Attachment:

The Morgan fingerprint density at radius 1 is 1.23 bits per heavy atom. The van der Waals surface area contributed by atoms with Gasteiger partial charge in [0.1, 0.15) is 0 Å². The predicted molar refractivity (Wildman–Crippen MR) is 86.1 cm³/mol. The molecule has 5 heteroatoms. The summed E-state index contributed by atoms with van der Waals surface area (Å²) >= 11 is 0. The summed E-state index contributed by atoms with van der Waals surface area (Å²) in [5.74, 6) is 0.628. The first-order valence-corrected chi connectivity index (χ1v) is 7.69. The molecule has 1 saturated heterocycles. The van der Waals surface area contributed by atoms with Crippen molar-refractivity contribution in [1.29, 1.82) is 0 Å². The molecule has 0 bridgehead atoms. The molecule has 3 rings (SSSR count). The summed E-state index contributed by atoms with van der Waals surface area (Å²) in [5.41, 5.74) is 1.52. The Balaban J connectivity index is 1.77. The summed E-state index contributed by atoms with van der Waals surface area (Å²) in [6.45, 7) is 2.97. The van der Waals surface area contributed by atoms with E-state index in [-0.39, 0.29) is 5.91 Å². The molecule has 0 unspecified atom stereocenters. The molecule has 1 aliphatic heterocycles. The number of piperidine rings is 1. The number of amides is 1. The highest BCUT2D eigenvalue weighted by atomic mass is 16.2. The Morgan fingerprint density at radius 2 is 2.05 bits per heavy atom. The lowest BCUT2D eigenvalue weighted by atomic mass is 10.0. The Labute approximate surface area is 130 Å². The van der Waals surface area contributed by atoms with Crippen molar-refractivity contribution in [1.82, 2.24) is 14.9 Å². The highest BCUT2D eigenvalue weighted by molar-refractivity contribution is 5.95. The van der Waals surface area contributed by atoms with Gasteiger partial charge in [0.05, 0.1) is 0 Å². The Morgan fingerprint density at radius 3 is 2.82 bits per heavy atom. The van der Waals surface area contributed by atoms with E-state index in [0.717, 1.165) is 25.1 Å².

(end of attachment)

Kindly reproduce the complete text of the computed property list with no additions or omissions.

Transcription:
The Morgan fingerprint density at radius 1 is 1.23 bits per heavy atom. The van der Waals surface area contributed by atoms with Gasteiger partial charge in [0.1, 0.15) is 0 Å². The predicted molar refractivity (Wildman–Crippen MR) is 86.1 cm³/mol. The molecule has 5 heteroatoms. The summed E-state index contributed by atoms with van der Waals surface area (Å²) >= 11 is 0. The summed E-state index contributed by atoms with van der Waals surface area (Å²) in [5.74, 6) is 0.628. The first-order valence-corrected chi connectivity index (χ1v) is 7.69. The molecule has 1 saturated heterocycles. The van der Waals surface area contributed by atoms with Crippen molar-refractivity contribution in [1.29, 1.82) is 0 Å². The molecule has 0 bridgehead atoms. The molecule has 3 rings (SSSR count). The summed E-state index contributed by atoms with van der Waals surface area (Å²) in [5.41, 5.74) is 1.52. The Balaban J connectivity index is 1.77. The summed E-state index contributed by atoms with van der Waals surface area (Å²) in [6.45, 7) is 2.97. The van der Waals surface area contributed by atoms with E-state index in [-0.39, 0.29) is 5.91 Å². The molecule has 0 unspecified atom stereocenters. The molecule has 1 aliphatic heterocycles. The number of piperidine rings is 1. The number of amides is 1. The highest BCUT2D eigenvalue weighted by atomic mass is 16.2. The Morgan fingerprint density at radius 2 is 2.05 bits per heavy atom. The lowest BCUT2D eigenvalue weighted by atomic mass is 10.0. The Labute approximate surface area is 130 Å². The van der Waals surface area contributed by atoms with Crippen molar-refractivity contribution in [1.82, 2.24) is 14.9 Å². The highest BCUT2D eigenvalue weighted by molar-refractivity contribution is 5.95. The van der Waals surface area contributed by atoms with Gasteiger partial charge in [0.05, 0.1) is 0 Å². The Morgan fingerprint density at radius 3 is 2.82 bits per heavy atom. The van der Waals surface area contributed by atoms with E-state index in [0.717, 1.165) is 25.1 Å².